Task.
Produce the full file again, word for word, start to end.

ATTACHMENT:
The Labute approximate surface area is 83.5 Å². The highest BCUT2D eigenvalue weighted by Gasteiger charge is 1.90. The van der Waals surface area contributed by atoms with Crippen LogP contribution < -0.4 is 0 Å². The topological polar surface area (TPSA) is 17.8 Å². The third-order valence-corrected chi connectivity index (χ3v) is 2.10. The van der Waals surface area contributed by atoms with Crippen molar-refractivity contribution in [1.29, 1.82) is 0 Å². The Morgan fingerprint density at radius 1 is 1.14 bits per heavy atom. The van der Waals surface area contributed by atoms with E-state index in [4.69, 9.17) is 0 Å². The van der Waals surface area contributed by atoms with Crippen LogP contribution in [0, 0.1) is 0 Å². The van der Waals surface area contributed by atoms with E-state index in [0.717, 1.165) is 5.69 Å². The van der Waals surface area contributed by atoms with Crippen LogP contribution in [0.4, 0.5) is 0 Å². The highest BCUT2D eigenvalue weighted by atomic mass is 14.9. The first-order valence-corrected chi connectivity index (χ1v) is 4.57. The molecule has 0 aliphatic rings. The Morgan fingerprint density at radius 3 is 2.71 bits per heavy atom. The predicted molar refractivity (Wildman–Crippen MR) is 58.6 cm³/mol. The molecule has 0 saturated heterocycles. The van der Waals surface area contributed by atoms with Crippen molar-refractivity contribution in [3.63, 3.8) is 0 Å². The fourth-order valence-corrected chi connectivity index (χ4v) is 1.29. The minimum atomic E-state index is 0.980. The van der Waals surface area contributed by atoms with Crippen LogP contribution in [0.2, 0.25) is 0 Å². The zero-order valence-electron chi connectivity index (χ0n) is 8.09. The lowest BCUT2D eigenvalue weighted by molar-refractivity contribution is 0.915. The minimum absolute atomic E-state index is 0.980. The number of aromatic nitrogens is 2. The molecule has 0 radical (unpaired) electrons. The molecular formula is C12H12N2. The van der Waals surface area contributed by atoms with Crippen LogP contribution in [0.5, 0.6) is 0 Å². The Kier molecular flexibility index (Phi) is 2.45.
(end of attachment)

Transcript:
The Labute approximate surface area is 83.5 Å². The highest BCUT2D eigenvalue weighted by Gasteiger charge is 1.90. The van der Waals surface area contributed by atoms with Crippen LogP contribution < -0.4 is 0 Å². The topological polar surface area (TPSA) is 17.8 Å². The third-order valence-corrected chi connectivity index (χ3v) is 2.10. The van der Waals surface area contributed by atoms with Crippen molar-refractivity contribution in [1.29, 1.82) is 0 Å². The Morgan fingerprint density at radius 1 is 1.14 bits per heavy atom. The van der Waals surface area contributed by atoms with E-state index in [4.69, 9.17) is 0 Å². The van der Waals surface area contributed by atoms with Crippen LogP contribution in [0, 0.1) is 0 Å². The van der Waals surface area contributed by atoms with E-state index in [0.717, 1.165) is 5.69 Å². The van der Waals surface area contributed by atoms with Crippen LogP contribution in [0.4, 0.5) is 0 Å². The highest BCUT2D eigenvalue weighted by atomic mass is 14.9. The first-order valence-corrected chi connectivity index (χ1v) is 4.57. The molecule has 0 aliphatic rings. The Morgan fingerprint density at radius 3 is 2.71 bits per heavy atom. The predicted molar refractivity (Wildman–Crippen MR) is 58.6 cm³/mol. The molecule has 0 saturated heterocycles. The van der Waals surface area contributed by atoms with Crippen molar-refractivity contribution in [3.63, 3.8) is 0 Å². The fourth-order valence-corrected chi connectivity index (χ4v) is 1.29. The minimum atomic E-state index is 0.980. The van der Waals surface area contributed by atoms with Crippen LogP contribution in [0.2, 0.25) is 0 Å². The zero-order valence-electron chi connectivity index (χ0n) is 8.09. The lowest BCUT2D eigenvalue weighted by molar-refractivity contribution is 0.915. The minimum absolute atomic E-state index is 0.980. The number of aromatic nitrogens is 2. The molecule has 0 radical (unpaired) electrons. The molecular formula is C12H12N2. The van der Waals surface area contributed by atoms with Crippen LogP contribution in [0.5, 0.6) is 0 Å². The Kier molecular flexibility index (Phi) is 2.45.